In just 24 days, federal emergency unemployment benefits will expire for a whole lot of struggling Americans. Suzy Khimm calls it the "unemployment cliff
Since the beginning of the recession, seven states have cut their unemployment benefits to less than 26 weeks -- the prevailing standard since the 1950s. So far, emergency federal benefits have cushioned the blow of most of these cuts, kicking in after state benefits expire. But at the end of December, those federal benefits are scheduled to disappear as well, cutting off unemployment checks to 1.3 million jobless Americans and delivering a double whammy to states that have already reduced their benefit weeks to historic lows. In addition to the 1.3 million who would lose their benefits immediately, the expiration of federal benefits would affect 3.5 million more jobless Americans by the end of 2014. That's how many unemployed workers are still expected to be job-hunting after their state benefits expire, according to the Obama administration, which is pressing to continue the emergency federal aid as part of a year-end budget deal.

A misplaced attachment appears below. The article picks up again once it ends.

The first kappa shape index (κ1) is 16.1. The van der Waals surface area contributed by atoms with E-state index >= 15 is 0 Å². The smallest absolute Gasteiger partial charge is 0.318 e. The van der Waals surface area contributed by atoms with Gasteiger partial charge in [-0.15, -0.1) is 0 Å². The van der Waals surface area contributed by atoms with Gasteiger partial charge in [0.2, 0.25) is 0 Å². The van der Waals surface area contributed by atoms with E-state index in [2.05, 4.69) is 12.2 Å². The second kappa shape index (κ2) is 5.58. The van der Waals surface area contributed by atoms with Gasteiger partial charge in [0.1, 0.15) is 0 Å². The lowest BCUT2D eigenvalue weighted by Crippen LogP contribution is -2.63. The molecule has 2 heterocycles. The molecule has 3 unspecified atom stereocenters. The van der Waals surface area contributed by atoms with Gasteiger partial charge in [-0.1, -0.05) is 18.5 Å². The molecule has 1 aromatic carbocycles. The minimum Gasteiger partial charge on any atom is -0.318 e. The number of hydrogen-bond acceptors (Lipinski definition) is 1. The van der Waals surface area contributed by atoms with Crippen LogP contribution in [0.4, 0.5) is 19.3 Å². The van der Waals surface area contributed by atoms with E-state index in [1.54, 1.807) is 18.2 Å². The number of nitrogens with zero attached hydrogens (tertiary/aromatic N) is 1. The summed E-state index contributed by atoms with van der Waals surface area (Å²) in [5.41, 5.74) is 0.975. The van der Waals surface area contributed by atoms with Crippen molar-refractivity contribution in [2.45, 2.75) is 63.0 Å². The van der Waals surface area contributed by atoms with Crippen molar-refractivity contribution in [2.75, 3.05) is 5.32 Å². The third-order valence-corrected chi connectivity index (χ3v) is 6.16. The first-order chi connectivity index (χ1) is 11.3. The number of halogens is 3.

For congressional Democrats, the solution is fairly obvious: the parties are already engaged in budget talks, which have picked up a little steam of late, and there's no reason lawmakers can't boost the Emergency Unemployment Compensation program before the deadline.
Republicans controlling the House oppose a drive by Democrats to renew jobless benefits averaging less than $300 a week nationwide for the long-term unemployed, a senior GOP lawmaker said Tuesday. "I don't see much appetite on our side for continuing this extension of benefits," said Rep. Tom Cole, R-Okla. "I just don't."
Keep in mind, this isn't just about the fate of struggling Americans looking for work in a time of high unemployment, though the effects on them would be severe
. This is also about the economy overall -- the non-partisan Congressional Budget Office reported
yesterday that failing to extend benefits will cost the U.S. economy 200,000 jobs in 2014 (thanks to my colleague Robert Lyon for the heads-up).
Why would the job losses be so significant? Because as we've discussed many times, unemployment benefits are stimulative -- the jobless don't stick the funds in the bank; they spend the money. Take away the benefits, and the economy overall takes a hit.
It's not a done deal, and there's still time for Congress to act before the Dec. 28 deadline, but lawmakers concerned with creating jobs and helping those looking for work have an uphill climb ahead.